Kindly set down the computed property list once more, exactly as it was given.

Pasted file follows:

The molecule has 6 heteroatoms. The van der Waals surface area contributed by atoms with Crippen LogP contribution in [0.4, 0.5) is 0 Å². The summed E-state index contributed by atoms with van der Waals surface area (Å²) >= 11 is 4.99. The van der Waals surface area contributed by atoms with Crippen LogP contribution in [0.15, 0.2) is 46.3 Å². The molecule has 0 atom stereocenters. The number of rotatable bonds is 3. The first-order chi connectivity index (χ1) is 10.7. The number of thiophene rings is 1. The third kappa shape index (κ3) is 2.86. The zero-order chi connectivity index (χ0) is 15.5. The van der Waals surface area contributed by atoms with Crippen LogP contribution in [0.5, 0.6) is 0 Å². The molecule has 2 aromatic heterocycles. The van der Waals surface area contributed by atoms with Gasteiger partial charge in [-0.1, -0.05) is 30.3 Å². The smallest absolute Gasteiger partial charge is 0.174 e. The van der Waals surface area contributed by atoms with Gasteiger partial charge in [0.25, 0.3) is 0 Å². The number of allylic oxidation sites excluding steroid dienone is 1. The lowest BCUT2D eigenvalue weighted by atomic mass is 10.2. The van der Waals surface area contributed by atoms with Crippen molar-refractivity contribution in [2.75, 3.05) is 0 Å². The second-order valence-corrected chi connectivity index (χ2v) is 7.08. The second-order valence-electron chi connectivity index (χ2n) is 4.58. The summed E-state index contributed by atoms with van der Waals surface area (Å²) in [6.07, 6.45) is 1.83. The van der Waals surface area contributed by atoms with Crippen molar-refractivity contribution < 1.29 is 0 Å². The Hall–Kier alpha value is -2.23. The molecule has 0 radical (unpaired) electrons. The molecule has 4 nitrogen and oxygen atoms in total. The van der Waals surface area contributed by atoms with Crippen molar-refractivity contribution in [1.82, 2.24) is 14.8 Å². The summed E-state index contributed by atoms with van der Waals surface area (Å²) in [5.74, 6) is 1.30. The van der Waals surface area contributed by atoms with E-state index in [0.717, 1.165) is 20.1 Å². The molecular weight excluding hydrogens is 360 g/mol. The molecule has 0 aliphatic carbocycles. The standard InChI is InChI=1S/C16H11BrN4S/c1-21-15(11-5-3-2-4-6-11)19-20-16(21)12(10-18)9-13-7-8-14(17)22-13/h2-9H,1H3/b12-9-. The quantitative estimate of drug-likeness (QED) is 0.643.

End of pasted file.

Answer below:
The molecule has 6 heteroatoms. The van der Waals surface area contributed by atoms with Crippen LogP contribution in [0.4, 0.5) is 0 Å². The summed E-state index contributed by atoms with van der Waals surface area (Å²) >= 11 is 4.99. The van der Waals surface area contributed by atoms with Crippen LogP contribution in [0.15, 0.2) is 46.3 Å². The molecule has 0 atom stereocenters. The number of rotatable bonds is 3. The first-order chi connectivity index (χ1) is 10.7. The number of thiophene rings is 1. The third kappa shape index (κ3) is 2.86. The zero-order chi connectivity index (χ0) is 15.5. The van der Waals surface area contributed by atoms with Crippen LogP contribution in [0.5, 0.6) is 0 Å². The molecule has 2 aromatic heterocycles. The van der Waals surface area contributed by atoms with Gasteiger partial charge in [-0.1, -0.05) is 30.3 Å². The smallest absolute Gasteiger partial charge is 0.174 e. The van der Waals surface area contributed by atoms with Gasteiger partial charge in [0.25, 0.3) is 0 Å². The number of allylic oxidation sites excluding steroid dienone is 1. The lowest BCUT2D eigenvalue weighted by atomic mass is 10.2. The van der Waals surface area contributed by atoms with Crippen molar-refractivity contribution in [2.75, 3.05) is 0 Å². The second-order valence-corrected chi connectivity index (χ2v) is 7.08. The second-order valence-electron chi connectivity index (χ2n) is 4.58. The summed E-state index contributed by atoms with van der Waals surface area (Å²) in [6.07, 6.45) is 1.83. The van der Waals surface area contributed by atoms with Crippen molar-refractivity contribution < 1.29 is 0 Å². The Hall–Kier alpha value is -2.23. The molecule has 0 radical (unpaired) electrons. The molecule has 4 nitrogen and oxygen atoms in total. The van der Waals surface area contributed by atoms with Crippen molar-refractivity contribution in [1.82, 2.24) is 14.8 Å². The summed E-state index contributed by atoms with van der Waals surface area (Å²) in [5.74, 6) is 1.30. The van der Waals surface area contributed by atoms with E-state index in [0.717, 1.165) is 20.1 Å². The molecular weight excluding hydrogens is 360 g/mol. The molecule has 0 aliphatic carbocycles. The standard InChI is InChI=1S/C16H11BrN4S/c1-21-15(11-5-3-2-4-6-11)19-20-16(21)12(10-18)9-13-7-8-14(17)22-13/h2-9H,1H3/b12-9-. The quantitative estimate of drug-likeness (QED) is 0.643.